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Huratiak - Kuziak
Created by Administrator Account in 10/18/2009 8:01:10 AM


... I received your book on Friday and I am very happy with it. Of course I haven't had time to read it yet. Of course I immediately looked up my surnames and found the root for both names. Now come the questions.

... 1) The original Rusyn Cyrillic transliteration of my name from the Shematizm for Greek Catholic Diocese - Lemko from 1787 was: H u r e j t j a k. I have the marriage records of my 2 Great uncles from this country in 1898 and 1908, and my father's baptism record from 1905 and the name is spelled H u r e t i a k. My Grandfather's tombstone and Great Uncles's tombstone both spell the name H u r a t i a k. The root of my name is Hur-, as your book suggests. Am I correct? The biblical version is listed as Khur, since I can only find Hur in my biblical reference books, should I assume Khur and Hur are the same? Should I use H u r e j t j a k in trying to search for relatives in Poland, Slovakia, or the Ukraine? If not what spelling would be used today? My Grandfather came from the village of Uscja Ruskie, Horlyci county, Galicia. Today that village is Uscie Gorlickie, Poland.

With names transliterated from Cyrillic it can get awfully tough to know for sure the "right" spelling and even the right root. I will say that Khur and Hur can be the same -- the original sound is most often spelled kh in English to indicate a guttural much like that in German "Bach"; but it is also sometimes spelled h -- the original Hebrew letter looks a lot like the letter for h, and is often rendered as an h with a dot under it, and the dot can easily get forgotten. So think Khur and Hur are probably the same. But given the East Slavic confusion of h and g sounds, even origin from a root Hur- or Gór- is not impossible.

Having said that, I have to waffle even more on you. It is very hard to say for sure what the ultimate root of your name is. The problem is that last syllable -tiak or -tjak -- I don't see how it fits into any of the possible roots. Huratiak, Hurejtjak, Huretiak, these are all just variant spellings trying to capture in letters the sound of the name, which probably sounded almost like "Hurray-chok"; the key question is, what's the source of the first part of the name? It could come from a East Slavic-influenced form of Polish góra, mountain (? "son of the mountain-man"?), or from the Khur/Hur name, it might even be an East Slavic-influenced name from Horacy, "Horace" (son of Horace?). None of these is certain, and I don't have anything that would give me reason to favor one over the others as the most likely.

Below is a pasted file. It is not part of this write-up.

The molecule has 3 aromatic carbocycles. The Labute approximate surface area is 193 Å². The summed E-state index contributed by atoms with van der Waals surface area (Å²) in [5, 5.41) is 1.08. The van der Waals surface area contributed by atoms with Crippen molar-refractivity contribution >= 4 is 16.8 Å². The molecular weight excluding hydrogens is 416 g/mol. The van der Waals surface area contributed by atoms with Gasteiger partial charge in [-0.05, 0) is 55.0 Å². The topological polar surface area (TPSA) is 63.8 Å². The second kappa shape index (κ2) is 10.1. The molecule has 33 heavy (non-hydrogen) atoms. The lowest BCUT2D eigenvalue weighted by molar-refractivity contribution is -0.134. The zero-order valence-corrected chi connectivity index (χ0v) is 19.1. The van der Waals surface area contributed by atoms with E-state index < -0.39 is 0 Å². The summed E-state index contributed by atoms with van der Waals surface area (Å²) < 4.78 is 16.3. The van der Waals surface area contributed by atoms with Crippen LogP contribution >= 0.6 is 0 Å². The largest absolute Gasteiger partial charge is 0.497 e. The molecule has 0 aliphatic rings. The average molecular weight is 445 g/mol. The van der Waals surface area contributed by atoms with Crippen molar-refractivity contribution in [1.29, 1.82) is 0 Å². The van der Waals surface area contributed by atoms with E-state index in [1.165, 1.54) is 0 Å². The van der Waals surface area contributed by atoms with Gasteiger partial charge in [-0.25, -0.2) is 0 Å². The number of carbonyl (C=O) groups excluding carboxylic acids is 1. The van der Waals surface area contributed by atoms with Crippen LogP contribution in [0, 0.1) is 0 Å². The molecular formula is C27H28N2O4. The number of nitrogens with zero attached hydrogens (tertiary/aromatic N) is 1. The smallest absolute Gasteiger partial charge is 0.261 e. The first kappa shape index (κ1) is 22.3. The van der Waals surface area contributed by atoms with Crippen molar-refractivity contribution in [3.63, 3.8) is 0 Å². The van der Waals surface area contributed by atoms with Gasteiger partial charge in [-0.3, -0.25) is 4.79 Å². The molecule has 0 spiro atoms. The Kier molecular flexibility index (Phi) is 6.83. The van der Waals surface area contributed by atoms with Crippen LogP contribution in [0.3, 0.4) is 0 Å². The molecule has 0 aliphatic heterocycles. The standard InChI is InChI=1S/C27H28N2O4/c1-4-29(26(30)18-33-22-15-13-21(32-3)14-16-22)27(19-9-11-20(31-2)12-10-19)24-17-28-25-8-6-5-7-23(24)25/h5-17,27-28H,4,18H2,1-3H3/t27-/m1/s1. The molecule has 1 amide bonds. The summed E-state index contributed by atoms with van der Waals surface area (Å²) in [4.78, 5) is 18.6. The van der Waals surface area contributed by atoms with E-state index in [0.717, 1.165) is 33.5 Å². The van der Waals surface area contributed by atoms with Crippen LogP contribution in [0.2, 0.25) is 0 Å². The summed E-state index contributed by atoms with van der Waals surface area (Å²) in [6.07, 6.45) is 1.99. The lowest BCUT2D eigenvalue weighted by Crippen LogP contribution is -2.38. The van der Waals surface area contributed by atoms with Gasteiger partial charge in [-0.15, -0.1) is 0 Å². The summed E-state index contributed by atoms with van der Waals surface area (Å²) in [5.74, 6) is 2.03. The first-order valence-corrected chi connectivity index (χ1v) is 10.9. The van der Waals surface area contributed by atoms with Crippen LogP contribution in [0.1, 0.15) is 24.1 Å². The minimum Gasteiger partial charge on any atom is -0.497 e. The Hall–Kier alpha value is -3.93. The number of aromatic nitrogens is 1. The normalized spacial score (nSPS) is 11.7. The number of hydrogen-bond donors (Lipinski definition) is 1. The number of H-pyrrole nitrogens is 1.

I hope you won't get disgusted with me if I suggest this is a prime case for discussing with the folks at the Pracownia Antroponimiczna [Anthroponymic Workshop] of the Polish Language Institute in Krakow (for more information see my introduction, or click here for the address: Institute address). I knew my book would not be able to answer everybody's questions, and that's why I want people to know the Workshop exists -- for those who really want to know the answer, the Workshop's staff are the people best suited to supply it.

... 2) My Grandnother's name was Kuziak. I have the birth records of the Kuziak family back to the 1780's. In fact I have found a second cousin in Poland who I communicate with via email, so the name is not the problem. My question is: In your book the root is Kuz, Kuziak is listed after the meaning of carabus beetle. Is that the meaning of the name?

Kuz- is also tough because kuz- itself doesn't seem to be a popular root in Polish. I noticed in the Slownik Warszawski (an 8-volume Polish-language dictionary) that most words (as opposed to names) starting with kuz- were dialect variants of words with guz- in standard Polish. If this applies to names as well -- and generally that's a reasonable assumption to make -- Kuziak would be a variant of Guziak, a fairly common name from a root meaning "bump, swelling, button." If the K is right, however, not just a variant of G, then my best guess is that the name derives from kuza, old cow, or kuzaka, the carabus beetle.

I'm sorry I couldn't give you a straighter answer, but a lot of the time a simple, straight answer just isn't possible -- there are too many variables, an honest man can't ignore them. As you probably know, anyone who claims to have all the answers is usually a charlatan. The notions I discuss above are my best insights, but if you're not satisfied with them (and I won't blame you if you're not), it would probably be pretty cheap to contact the Anthroponymic Workshop in Krakow and see if they can help. If they can't, well, I don't know who can. But I think they're worth a try.

Copyright © 1998 W.F. Hoffman. All rights reserved. Used by Permission.




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